Medsafe authority. The COVID-19 vaccine also has to get passed through the COVID-19 Vaccine advisory group. Rigorous testing and millions of immunisations worldwide have shown the vaccine’s safety.

How was the vaccine developed so quickly?

We have never before had so much collaboration across the world, or resources and funding been put into the development and testing of a vaccine. There have been no shortcuts. Because the studies are short term, under 16s and other groups may not be offered the vaccine.

What are the risks and side effects of the vaccine?

Approximately one in 200,000 people have had an allergic reaction to the vaccine - this can be easily managed and staff on hand will be prepared to treat this immediately. Flu-like symptoms after receiving the virus are normal. Find out more here.

What are the risks of COVID-19?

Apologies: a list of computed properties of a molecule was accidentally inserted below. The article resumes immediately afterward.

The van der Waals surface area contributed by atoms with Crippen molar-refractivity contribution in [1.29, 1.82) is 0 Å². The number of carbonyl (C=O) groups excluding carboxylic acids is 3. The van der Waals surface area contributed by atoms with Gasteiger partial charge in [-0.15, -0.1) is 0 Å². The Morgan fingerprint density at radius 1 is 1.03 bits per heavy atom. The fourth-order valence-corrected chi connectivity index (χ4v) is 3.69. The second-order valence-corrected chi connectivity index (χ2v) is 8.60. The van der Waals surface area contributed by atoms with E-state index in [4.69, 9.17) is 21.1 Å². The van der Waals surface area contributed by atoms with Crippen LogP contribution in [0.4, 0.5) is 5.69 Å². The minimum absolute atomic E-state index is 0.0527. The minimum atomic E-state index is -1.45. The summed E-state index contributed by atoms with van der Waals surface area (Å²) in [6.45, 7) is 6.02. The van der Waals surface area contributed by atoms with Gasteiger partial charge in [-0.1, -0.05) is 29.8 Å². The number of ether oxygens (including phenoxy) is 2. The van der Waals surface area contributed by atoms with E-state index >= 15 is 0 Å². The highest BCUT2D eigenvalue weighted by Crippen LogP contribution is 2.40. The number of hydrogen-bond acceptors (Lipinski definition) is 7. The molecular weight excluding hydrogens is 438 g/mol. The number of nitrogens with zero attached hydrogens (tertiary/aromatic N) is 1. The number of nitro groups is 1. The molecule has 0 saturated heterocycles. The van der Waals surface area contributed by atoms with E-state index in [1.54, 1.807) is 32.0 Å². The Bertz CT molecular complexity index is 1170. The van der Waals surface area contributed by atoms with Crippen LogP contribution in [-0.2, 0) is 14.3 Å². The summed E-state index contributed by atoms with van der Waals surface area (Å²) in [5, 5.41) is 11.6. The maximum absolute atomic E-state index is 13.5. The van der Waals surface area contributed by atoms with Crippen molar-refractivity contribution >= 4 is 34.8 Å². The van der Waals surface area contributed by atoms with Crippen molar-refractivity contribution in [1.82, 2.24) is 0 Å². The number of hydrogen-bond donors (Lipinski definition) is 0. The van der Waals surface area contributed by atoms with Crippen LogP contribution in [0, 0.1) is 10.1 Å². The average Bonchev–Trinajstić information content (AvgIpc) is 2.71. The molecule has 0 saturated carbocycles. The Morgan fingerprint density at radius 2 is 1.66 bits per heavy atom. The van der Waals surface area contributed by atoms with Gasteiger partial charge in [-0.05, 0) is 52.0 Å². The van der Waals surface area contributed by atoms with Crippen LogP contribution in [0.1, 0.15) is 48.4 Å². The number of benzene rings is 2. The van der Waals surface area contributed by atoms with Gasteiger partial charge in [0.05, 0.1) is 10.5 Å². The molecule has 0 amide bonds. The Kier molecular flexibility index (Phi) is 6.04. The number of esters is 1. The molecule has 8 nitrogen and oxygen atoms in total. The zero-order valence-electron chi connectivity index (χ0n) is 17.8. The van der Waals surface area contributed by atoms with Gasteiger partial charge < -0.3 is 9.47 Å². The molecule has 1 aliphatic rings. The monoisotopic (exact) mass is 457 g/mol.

The risk of death from Covid is the biggest and most devastating outcome. However, there are a lot of other effects that you may not be aware of. Ten to fifteen percent of cases progress to severe disease, 5% become critically ill, and many have “long covid” with complications for weeks, months or longer. Even in healthy 18-34 year olds, 1 in 5 people experienced prolonged symptoms.

Body systems and organs that can be affected:

Heart: Damage to heart muscle, heart failure
: Damage to lung tissue and restrictive lung failure
Brain and the nervous system:
Pulmonary embolism, heart attack, stroke; Cognitive impairment
Mental health:
Anxiety, depression, post-traumatic stress disorder and sleep disturbance

Musculoskeletal and others: Pain in joints and muscles, Fatigue

Source: World Health Organisation